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Female entrepreneur interview #3 Shannon Kalayanamitr - (MOXY)

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I met the gorgeous indomitable Shannon Kalayanamitr about half a year ago at Innovfest Unbound, where we were both speakers at the Google Women Entrepreneurship panel. I immediately experienced an incurable case of girl-crush as I got to know this fellow fearless femme founder, and got to spend some time together in person, including bonding over a night of drinks and discussing our girly ambitions to take over the world on our own terms.  I’m lucky now to count Shannon as a friend and big-sis mentor and advisor, even working out my own brand, Glam-it!’s, partnership with MOXY and more.  Seeing her meteoric rise traversing 44 cities spanning areas of finance, strategy, execution, marketing, business development, eCommerce, and entrepreneurship, it’s impossible not to be awestruck and inspired by this force of nature making her mark in the entrepreneurship and technology worlds. 

Here’s some brief background on Shannon:

Shannon’s career trajectory includes management consulting at PricewaterhouseCoopers, investment banking at Lehman Brothers, and managing 44 countries as the youngest Director of Singha’s Corporate Planning and Strategy. She came into her own in the private equity space by co-founding Altus and working with clients like GE Capital, Deutsche Bank, AIG, and then with eCommerce players, leading Lazada in its efforts to launch an eCommerce platform in Thailand during the industry’s infancy. These days, she’s leading MOXY, which she co-founded in 2013. It has grown exponentially to become a market leader in Thailand, merged in an acquisition via Ardent Capital in 2014 to consolidate five sites under the MOXY umbrella. Its place today in SEA continues to grow and develop into the leading women’s lifestyle portal for those who want and deserve everything in life.  We can have it all.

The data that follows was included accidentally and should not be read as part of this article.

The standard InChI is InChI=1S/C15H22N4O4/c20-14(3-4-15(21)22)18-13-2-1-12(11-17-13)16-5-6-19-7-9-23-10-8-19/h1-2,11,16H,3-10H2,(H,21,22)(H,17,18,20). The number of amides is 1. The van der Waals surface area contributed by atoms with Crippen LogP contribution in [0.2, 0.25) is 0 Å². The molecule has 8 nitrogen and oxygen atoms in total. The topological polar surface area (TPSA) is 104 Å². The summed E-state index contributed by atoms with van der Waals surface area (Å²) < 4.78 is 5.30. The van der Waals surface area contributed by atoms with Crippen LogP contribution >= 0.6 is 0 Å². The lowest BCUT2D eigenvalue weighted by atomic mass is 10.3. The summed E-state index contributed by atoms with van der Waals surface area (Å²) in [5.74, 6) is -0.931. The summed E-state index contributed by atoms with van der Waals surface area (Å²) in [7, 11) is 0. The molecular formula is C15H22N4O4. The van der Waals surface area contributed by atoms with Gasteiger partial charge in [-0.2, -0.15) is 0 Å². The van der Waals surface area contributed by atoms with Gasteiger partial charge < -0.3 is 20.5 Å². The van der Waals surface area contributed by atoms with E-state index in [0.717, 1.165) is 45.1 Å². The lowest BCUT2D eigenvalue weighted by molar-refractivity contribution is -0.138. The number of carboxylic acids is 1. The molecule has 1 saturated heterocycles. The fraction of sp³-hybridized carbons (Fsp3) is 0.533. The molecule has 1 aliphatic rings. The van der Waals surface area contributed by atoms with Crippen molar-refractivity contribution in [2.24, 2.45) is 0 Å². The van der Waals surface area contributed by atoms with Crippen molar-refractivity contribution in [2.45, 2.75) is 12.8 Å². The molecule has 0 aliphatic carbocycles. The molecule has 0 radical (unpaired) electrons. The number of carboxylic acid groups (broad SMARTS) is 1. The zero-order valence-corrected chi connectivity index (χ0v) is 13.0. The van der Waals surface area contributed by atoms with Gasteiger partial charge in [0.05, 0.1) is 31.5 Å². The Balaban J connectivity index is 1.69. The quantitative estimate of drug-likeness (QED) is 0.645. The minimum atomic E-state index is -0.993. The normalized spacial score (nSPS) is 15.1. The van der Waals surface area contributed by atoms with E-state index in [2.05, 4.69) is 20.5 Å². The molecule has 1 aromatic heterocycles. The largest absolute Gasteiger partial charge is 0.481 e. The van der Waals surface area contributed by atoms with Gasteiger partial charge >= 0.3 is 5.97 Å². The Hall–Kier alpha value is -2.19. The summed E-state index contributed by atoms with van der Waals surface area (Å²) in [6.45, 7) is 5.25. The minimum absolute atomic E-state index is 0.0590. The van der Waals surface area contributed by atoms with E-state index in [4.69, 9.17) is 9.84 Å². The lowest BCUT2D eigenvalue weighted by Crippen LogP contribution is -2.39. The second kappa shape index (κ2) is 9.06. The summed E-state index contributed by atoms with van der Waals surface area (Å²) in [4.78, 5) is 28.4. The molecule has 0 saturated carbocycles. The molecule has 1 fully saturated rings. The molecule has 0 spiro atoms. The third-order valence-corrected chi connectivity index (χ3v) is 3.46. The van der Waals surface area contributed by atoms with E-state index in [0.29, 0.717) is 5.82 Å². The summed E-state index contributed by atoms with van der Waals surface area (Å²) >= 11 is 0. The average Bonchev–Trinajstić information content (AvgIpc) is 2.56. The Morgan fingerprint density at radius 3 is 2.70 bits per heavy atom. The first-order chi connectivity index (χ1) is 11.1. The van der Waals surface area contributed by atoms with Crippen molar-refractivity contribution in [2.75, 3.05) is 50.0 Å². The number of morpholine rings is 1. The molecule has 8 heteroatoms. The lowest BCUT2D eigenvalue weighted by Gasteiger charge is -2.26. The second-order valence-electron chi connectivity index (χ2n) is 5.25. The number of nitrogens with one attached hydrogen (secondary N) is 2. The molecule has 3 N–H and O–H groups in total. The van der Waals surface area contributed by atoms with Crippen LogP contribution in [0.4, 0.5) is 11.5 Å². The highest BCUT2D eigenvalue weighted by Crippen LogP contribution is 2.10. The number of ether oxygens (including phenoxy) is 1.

1. What was your inspiration behind MOXY?  How do you define “MOXY”?  What is your definition of MOXY?